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Flagging up Risk

I usually get my news digitally. But since discovering I can get great coffee & read physical papers at my local bakery, I've added a morning newspaper fix. Today's Sรผddeutsche Zeitung โ€” rapidly becoming one of my favourite news sources โ€” COVID infographic offers two valuable Human Risk lessons.



Make it reader-friendly

The first is the 'reader-friendly' nature of it. I love the fact that they've used the colours of the German flag ๐Ÿ‡ฉ๐Ÿ‡ช as the basis for the scale and that they've managed to communicate a lot of information in a straightforward way. If we want non-risk professionals to understand risk, we need to find ways to share it that make sense to them, not us.


The world is not black and white

The second lesson comes from the grey category at the top of the scale. 'keine Meldung' means 'no reports'; in other words, either no reported cases or no information. Nothing revolutionary about that, you might think. After all, they can't report data that doesn't exist. But think about the last risk or project dashboard you've seen. It probably used a RAG (Red, Amber or Green) scale rather than the vexillological ('flag based') one they've used here.


What RAG misses is the grey. Things where we don't have any data. Either because it's too early to say โ€” for example, we've only just started a project, so how can we possibly know whether we're 'on track' or not? โ€” or because the data doesn't or won't ever exist.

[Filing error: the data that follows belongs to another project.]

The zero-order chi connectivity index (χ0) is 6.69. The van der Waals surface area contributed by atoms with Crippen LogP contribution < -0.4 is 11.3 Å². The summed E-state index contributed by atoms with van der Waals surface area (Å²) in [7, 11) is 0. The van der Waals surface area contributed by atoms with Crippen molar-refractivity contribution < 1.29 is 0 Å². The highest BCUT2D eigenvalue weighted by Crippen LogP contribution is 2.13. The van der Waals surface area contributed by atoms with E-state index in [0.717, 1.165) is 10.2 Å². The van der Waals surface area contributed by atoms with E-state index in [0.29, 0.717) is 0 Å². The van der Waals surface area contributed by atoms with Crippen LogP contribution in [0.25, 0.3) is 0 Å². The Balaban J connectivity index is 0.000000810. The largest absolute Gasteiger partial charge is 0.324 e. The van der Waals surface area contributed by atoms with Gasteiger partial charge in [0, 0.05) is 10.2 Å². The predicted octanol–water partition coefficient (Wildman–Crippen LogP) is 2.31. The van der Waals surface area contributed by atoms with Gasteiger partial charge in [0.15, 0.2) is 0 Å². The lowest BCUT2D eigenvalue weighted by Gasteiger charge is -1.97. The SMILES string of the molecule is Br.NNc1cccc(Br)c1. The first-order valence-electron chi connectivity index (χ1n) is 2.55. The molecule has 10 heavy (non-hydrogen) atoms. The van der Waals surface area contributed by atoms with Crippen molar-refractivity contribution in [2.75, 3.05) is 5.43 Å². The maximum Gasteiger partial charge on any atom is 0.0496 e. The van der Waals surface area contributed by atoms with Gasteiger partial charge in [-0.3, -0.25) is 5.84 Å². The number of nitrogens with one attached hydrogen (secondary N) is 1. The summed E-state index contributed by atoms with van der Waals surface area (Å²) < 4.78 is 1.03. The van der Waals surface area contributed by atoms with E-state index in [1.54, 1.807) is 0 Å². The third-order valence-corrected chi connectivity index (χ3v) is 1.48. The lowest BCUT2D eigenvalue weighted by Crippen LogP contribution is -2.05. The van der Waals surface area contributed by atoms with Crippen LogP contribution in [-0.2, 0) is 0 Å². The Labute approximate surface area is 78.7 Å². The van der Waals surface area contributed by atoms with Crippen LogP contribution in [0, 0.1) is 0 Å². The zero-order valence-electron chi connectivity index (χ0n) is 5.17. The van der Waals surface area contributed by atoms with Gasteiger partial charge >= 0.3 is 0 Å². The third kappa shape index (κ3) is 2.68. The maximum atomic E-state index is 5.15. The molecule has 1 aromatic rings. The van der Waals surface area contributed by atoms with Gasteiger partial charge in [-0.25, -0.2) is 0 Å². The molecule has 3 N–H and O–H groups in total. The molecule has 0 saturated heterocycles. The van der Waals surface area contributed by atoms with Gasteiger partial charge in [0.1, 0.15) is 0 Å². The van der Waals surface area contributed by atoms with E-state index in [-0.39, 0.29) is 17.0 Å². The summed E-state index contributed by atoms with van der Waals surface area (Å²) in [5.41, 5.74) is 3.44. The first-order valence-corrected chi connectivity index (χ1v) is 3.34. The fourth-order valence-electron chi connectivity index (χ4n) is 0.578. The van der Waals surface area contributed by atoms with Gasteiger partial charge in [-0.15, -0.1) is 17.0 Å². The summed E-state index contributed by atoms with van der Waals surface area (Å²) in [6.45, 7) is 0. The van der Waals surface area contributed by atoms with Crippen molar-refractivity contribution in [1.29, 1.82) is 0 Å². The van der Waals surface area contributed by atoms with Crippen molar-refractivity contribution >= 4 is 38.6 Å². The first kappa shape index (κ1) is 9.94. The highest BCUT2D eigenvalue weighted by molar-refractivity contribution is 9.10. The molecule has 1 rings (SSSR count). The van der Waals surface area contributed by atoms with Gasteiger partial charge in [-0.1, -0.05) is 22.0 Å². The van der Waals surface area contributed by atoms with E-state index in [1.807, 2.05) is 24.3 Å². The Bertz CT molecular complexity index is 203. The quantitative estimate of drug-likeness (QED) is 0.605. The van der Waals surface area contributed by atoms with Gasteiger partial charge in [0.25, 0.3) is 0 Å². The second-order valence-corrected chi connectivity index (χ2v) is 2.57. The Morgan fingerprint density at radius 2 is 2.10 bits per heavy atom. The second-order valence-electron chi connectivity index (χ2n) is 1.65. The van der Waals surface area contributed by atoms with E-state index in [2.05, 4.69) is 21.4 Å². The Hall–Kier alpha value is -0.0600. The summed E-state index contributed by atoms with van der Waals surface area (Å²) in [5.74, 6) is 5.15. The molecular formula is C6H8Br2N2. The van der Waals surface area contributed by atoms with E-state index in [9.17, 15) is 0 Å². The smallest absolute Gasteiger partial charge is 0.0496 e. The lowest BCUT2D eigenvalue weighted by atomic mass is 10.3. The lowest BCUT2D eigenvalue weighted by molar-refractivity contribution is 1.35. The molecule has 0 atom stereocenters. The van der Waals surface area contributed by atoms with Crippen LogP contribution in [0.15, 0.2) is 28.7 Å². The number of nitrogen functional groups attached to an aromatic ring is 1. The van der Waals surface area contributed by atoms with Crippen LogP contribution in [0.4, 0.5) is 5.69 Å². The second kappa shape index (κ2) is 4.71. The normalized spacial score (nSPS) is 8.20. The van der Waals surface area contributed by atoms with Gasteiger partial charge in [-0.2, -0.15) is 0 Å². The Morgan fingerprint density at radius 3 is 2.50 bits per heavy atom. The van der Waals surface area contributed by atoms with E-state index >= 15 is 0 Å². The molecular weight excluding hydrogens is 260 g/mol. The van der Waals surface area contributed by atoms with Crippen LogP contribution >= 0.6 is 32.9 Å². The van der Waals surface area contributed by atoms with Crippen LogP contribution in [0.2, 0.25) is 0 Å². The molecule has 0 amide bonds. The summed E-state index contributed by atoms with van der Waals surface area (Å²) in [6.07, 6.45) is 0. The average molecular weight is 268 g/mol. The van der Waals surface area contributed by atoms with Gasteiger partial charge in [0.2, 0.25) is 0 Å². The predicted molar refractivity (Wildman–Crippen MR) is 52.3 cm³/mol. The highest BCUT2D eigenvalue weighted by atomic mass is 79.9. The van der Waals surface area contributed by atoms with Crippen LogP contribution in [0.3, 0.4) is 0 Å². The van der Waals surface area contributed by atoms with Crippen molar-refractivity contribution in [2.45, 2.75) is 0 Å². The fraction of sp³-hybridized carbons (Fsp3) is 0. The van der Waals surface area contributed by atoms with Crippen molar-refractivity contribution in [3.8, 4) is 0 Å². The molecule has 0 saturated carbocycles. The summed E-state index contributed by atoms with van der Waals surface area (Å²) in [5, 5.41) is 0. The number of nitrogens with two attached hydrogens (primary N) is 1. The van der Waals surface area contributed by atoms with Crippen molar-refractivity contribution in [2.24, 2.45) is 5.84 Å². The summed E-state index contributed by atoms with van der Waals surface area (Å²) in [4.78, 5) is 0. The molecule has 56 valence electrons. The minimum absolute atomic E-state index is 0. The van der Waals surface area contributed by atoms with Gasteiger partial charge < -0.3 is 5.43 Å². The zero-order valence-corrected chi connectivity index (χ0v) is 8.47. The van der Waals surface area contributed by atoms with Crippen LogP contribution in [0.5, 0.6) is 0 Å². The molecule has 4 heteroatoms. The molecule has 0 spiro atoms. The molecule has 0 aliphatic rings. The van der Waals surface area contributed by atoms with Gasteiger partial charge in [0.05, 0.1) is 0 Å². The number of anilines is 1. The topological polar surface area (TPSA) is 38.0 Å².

Putting grey on dashboards feels uncomfortable because it suggests we are ignorant. But it's actually honest. If we genuinely don't know something, we're better off saying so rather than pretending we do. We often focus on the data we have and report that rather than the data we should or could have but don't yet.


Conduct Risk dashboards are a great example of this. There's often no grey on them because they only report what Donald Rumsfeld called 'Known Knowns' like rule breaches or training modules completed. This usually means that all that gets discussed in meetings are things we already know are a problem and are fixing, not the Unknowns where even greater risk might lie.


Which brings me back nicely to my new morning ritual of reading a paper that means I'm better informed than I was before opening it. Not only do I know more, but I also have more visibility on what I don't know.

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